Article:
ET Bureau|Nov 28, 2016, 06.30 AM IST
With demonetisation boosting liquidity, the real estate sector could witness lower lending rates and accelerated growth, Getamber Anand tells ET.
How is the affordable housing segment evolving in India?
Affordable housing has always been a strong market in India. The recent emphasis on this segment through government initiatives like ‘Housing for All’ is accelerating the growth by facilitating large-scale inventory creation. The top eight property markets are Mumbai, Pune, Delhi, Bangalore, Kolkata, Chennai, Ahmedabad and Hyderabad. Total launches, across segments, rose 17% from a year ago, to 60,000 apartments. However, the demand for quality affordable housing projects far outstrips the supply. Developers are now noticing this potential demand and focusing on this segment.
Such projects also provide monetary benefits for both developers and consumers, in terms of reduced costs and tax sops. Affordable housing takes less time to be completed than mid or high-end apartments, while the sales momentum is faster, which helps developers realise their costs quickly.
Is affordable housing a viable option for homebuyers in metros?
For now, we are seeing affordable housing grow in metropolitan centres, which is where the largest demand is. Tier II and III cities also have a considerable market, especially in terms of supply. However, in terms of demand, metros far outpace these centres. With the growing emphasis on affordable housing and with notable players getting into the market, the viability for homebuyers in these cities is beginning to surpass expectations.
If in the next 10 years home loan rates vary between 5-7%, the future of the sector as well as the segment will surely be bright.
Is demonetisation likely to impact this segment?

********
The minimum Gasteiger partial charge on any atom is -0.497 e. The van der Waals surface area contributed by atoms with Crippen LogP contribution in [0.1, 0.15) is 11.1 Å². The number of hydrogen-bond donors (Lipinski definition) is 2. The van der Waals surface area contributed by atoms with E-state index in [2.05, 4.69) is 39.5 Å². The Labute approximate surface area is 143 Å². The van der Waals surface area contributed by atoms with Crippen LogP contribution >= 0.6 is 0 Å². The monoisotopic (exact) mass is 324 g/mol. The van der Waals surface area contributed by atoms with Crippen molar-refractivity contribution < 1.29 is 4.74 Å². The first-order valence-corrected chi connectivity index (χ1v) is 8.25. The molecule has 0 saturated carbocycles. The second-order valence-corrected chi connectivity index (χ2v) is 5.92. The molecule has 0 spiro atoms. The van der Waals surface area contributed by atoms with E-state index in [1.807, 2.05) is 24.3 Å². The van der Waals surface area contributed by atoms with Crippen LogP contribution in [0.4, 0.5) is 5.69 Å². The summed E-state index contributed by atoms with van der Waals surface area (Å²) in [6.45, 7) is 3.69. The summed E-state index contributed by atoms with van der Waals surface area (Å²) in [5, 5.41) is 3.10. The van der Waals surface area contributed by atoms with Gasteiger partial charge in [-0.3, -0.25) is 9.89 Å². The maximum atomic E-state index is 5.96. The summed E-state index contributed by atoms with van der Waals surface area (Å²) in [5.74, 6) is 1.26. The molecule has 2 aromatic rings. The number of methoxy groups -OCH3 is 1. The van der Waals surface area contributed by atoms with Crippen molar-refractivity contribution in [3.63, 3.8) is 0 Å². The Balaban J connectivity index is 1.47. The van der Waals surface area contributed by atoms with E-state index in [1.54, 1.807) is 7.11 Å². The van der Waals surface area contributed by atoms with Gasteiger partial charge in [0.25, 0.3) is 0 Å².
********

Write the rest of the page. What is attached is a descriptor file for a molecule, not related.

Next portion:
Real estate has mostly been driven by loan-based consumption and is highly regulated. Demonetisation will have an impact on the immediate liquidity of the overall market, but as a sector we do not expect any notable changes. We hope that overall demand will go up as the banks lower interest rates in response to the large influx of funds.
Banks will have three choices: making RBI deposits at 4.5%; investing in government bonds at 5.5%; and lending at 6.5 to 7%. The influx of funds will result in competitive lending, which will lower the interest rates further. It is a deadly combination of low inflation and high liquidity. A liquidity surge of 25% will result in 25% lower finance cost or 3% reduction in interest rates at the very least. This bodes well for the sector. Affordable housing will be the first segment to see the resulting boost and grow much faster than anticipated.
How are developers likely to realign their businesses to comply with RERA?
To be compliant with RERA, every developer will need to set up a separate department to update information online, in order to ensure transparency for clients and customers, since the process is so heavy on paperwork. Ongoing projects have also been included in RERA, which presents a new challenge for the industry.
Since the contracts for such projects were signed years ago, with completely different understandings, most developers are sceptical about what could happen with these projects. Nevertheless, some preparations are underway to ensure compliance.
When do you expect housing demand to come back strong?
A demand of around 20 million units for housing has been documented by opinion makers and consultants. So, there is no question of the demand coming back, as it has always been there. A perception has been created in the minds of buyers that there is going to be a price correction soon, which is misleading. A correction of about 20-25% has already happened in 2014-15.
It is important to understand that property prices will not go down further, because the input cost is what it is, and there is no way a business can offer an out-of-pocket product, on which they are losing money. As long as this perception is not corrected, buyers will not believe that this is the right time to buy.